Furthermore, the moderate believer (if she is to stay a moderate believer) resolves the contradiction by exchanging one certainty for another. There is never a state where the believer is just unconvinced. If we take the willingness to be just unconvinced as the sine qua non of intellectual honesty, then the moderate believer is in a sense less intellectually honest than either the fanatic or the submissive: At least the latter are willing to be unconvinced about something, even if their thought processes are lopsided and generally authoritarian. And that's if the moderate even bothers to resolve the contradiction at all and doesn't just wave her "God works in mysterious ways" hands and refuse to think about the issue.

We see a perfect example of this sort of cognitive dissonance passing as "doubt" in Mother Theresa's diaries. She was certain about her beliefs about the world (Catholic dogma about God) as well as her interpretation of her experience as God being absent. But she didn't abandon any of her convictions (hence the conclusion of certainty).


  1. It seems to me that believers are caught in a bind when it comes to doubt. Doubt is only lauded when it leads to a reinforcement of faith or, at the worst, is something you soldier on carrying while continuing to believe. Actually finding the doubt more persuasive is considered pernicious.

  2. Central to the thesis is the definition of "doubt" as abandonment of conviction.

    The skeptic abandons conviction, at least provisionally, about all conclusions. The fanatic and submissive believer abandons only half his conclusions. The moderate or conflicted believer does not abandon her conviction at all, she merely replaces one certainty with another.

  3. I read something once about the psychology of conversion and the process by which one ego state replaces another. Doubt may act as a catalyst for The Ego Exchange Program, but there's obviously more to it than just doubt. Sometimes the doubt or distress can lead to even more extreme version of the previous ego’ beliefs just to compensate for the aforementioned doubt.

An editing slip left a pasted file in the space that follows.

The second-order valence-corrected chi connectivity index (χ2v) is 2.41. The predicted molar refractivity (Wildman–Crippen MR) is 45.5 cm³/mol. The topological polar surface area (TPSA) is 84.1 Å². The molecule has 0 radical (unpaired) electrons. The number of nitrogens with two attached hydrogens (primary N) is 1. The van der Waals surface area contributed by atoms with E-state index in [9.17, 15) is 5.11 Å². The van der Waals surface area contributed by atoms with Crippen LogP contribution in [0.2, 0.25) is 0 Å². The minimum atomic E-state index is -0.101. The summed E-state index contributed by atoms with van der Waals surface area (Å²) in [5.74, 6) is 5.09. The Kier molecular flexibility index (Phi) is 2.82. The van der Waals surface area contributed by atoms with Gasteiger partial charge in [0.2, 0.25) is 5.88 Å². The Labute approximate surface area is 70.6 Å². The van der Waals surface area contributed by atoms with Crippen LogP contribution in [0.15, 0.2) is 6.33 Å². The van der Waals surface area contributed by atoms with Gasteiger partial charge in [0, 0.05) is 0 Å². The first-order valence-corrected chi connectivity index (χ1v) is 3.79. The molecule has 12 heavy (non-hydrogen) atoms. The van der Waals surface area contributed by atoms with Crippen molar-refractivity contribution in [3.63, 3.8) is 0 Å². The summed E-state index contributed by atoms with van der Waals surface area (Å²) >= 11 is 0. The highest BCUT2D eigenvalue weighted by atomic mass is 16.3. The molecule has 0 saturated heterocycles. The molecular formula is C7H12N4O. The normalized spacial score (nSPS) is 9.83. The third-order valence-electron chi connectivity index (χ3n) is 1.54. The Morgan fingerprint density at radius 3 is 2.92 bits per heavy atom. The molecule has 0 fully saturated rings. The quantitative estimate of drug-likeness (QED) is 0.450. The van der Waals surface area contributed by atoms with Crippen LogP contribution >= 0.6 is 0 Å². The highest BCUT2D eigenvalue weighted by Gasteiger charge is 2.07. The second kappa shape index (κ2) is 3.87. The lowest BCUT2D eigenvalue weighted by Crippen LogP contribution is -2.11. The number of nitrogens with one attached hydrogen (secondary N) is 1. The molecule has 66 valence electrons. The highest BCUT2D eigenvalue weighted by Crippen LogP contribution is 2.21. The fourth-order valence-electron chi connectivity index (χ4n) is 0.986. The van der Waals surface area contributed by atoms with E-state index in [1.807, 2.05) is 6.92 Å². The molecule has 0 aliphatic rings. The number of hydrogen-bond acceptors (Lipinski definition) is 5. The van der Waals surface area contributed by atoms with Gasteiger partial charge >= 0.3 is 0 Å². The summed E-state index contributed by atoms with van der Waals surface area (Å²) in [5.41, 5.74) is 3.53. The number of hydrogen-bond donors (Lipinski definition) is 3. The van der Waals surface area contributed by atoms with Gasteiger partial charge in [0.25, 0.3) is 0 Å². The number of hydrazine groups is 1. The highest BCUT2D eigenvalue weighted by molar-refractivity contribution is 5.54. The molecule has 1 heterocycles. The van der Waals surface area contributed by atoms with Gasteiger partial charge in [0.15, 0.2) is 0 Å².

You're right about "mistaking the distress for the doubt," but many people don't want to leave their comfort zones, which is what this distress can potentially lead to. Some people can't or don't want to handle it, or they're not equipped to handle it. So… how does one construct an ego for a smoother transition to disbelief of patently false (but perceived as comforting) beliefs?

  4. I think this all hinges too much on the definition of doubt. If you grant my definition -- the 'discomfort' to me denotes 'doubt' -- I'm right. If we stick with your definition which calls for a resolution of the discomfort, you're right.

    But regardless of the resolution of the discomfort, we both seem to be agreeing that there is something that sets the whole process off (in the moderate believer) and I don't know why we can't grant that it is, in fact, doubt. Also, sometimes a moderate religionist's doubt does get resolved (to their satisfaction, if not to ours) in the form (say) of a reinterpretation of whatever it was in their faith that seemed to be warring with nature, science, or ethics. What then? Was it not doubt because it didn't lead to unbelief? You seem to find it difficult to credit that the believer is ever unconvinced, or even willing to be so, if presented with sufficient evidence. I am tempted to agree, but that is guessing too much at the internal processes of someone's head.

    Take another situation - when a person has faith, but admits that they could be wrong, that there are certain things (not just ethical things) that don't make sense, but for which they can't find an explanation that satisfies. Isn't that admitting of doubt?

    But since mere doubt is a paltry substitute for dispassionate critical examination of one's convictions anyway, I don't know why we shouldn't just accept that among other self-contradictions and intellectual dishonesties, the believer also manages to experience genuine doubt. The believer, after all, is a hodge-podge of idiocies and a mass of wrong-thinking in any event -- why NOT throw in doubt to further complicate and render intellectual the brew of nonsense they're wedded to?